The 2008 economic recession opened the door to the rapid expansion of the gig economy. Before long, the gig economy had grown tremendously, and new laws and regulations were introduced that govern and protect gig workers. These regulations classified the differences between independent workers and employed people, the tax obligations surrounding each, and the requirements to fulfill for each category.
The gig economy is still growing, and the number of independent contractors is increasing daily. A 2022 survey found that around 59 million workers in the U.S. are classified as independent workers, which equates to 36 percent of the U.S. workforce.
So, if you’re looking to hire and pay independent contractors in your team, it’s best to understand whether you would consider an independent contractor self-employed. Keep reading to learn more.
Who is an independent contractor?
The IRS categorizes attorneys, healthcare providers, tutors, and other professionals who offer independent services as independent contractors. They can be writers, software engineers, musicians, contractors, subcontractors, or other working professionals who offer independent services to the public.
Simply put, an independent contractor is a self-employed individual or business that offers services to clients or customers on a project-by-project basis. Unlike employees, independent contractors enjoy liberty and freedom in their work and can benefit your business immensely.
Contractors don’t form part of a company’s workforce. It also means contractors must manage their business operations, including their tools, set their rates, and comply with tax obligations.
Even though they work independently, the law requires independent contractors to track all earnings they receive from clients. On the other hand, clients are legally mandated to issue 1099-MISC forms to contractors for expenses paid in exchange for services. As an employer, you must issue a 1099 form to an independent contractor if they receive over $600 from you in a year.
Talk to Skuad experts to learn how to hire an independent contractor.
What differentiates an independent contractor from employees?
The U.S. labor law has three categories to help you differentiate between independent contractors and employees. Let’s cover them below.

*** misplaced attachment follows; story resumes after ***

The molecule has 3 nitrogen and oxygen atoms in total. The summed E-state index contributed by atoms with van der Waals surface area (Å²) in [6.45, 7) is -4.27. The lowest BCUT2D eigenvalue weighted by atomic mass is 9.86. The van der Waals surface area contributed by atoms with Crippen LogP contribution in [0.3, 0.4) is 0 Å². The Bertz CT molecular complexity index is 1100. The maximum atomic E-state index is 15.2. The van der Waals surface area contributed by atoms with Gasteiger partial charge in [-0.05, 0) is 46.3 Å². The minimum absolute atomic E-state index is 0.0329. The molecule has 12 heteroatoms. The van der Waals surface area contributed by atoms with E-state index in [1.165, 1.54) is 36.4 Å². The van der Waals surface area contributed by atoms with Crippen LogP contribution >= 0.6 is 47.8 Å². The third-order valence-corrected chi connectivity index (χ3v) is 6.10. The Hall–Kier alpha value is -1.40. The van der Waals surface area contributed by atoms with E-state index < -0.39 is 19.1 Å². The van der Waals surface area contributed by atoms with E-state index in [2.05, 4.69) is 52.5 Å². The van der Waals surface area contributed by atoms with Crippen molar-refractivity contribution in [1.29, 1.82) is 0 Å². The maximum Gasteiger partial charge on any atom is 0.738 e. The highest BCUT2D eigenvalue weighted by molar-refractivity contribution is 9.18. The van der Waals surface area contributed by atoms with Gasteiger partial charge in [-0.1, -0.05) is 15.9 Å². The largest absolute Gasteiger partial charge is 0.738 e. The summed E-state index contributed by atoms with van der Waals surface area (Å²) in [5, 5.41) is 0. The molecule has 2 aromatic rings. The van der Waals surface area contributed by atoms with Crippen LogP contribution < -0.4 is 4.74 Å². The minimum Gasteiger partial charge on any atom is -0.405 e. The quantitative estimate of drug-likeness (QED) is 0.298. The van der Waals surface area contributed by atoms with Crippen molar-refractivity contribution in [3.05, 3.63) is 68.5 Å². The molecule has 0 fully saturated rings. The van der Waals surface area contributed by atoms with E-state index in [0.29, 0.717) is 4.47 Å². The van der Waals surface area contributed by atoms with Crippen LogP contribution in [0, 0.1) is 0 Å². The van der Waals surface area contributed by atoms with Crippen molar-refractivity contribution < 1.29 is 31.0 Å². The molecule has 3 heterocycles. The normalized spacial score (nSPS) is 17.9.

Independent contractors typically have more autonomy and less control by the business entity over their work. In contrast, employees may be subject to more direction and control by their employer.
Working with independent contractors also requires your business to be in IC compliance. This ensures that you adhere to relevant laws and regulations regarding the classification and treatment of independent contractors.
A major difference between an independent contractor and an employee regarding a contractual relationship is the employer's level of control over the person providing services. While an employer has more control over an employee, such as setting their work schedule and providing training, an independent contractor typically has more control over when and how they perform their work.
Behavioral control of independent contractors is minimal; you can only control specific aspects of an independent contractor. Remember, they have more autonomy over their work than employees. An employee typically has less control and follows specific instructions given to them by their employer.
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What does “self employed” mean?
Being self-employed means that an individual works for themselves and is not an employee of another company or organization.
While the legal definition of self-employment is not clearly defined in the United States, the Internal Revenue Service (IRS) provides guidelines for determining whether a worker is an employee or an independent contractor for tax purposes.
Types of self-employed business structures
Individuals who want to get into self-employment can use one or a combination of the following business structures: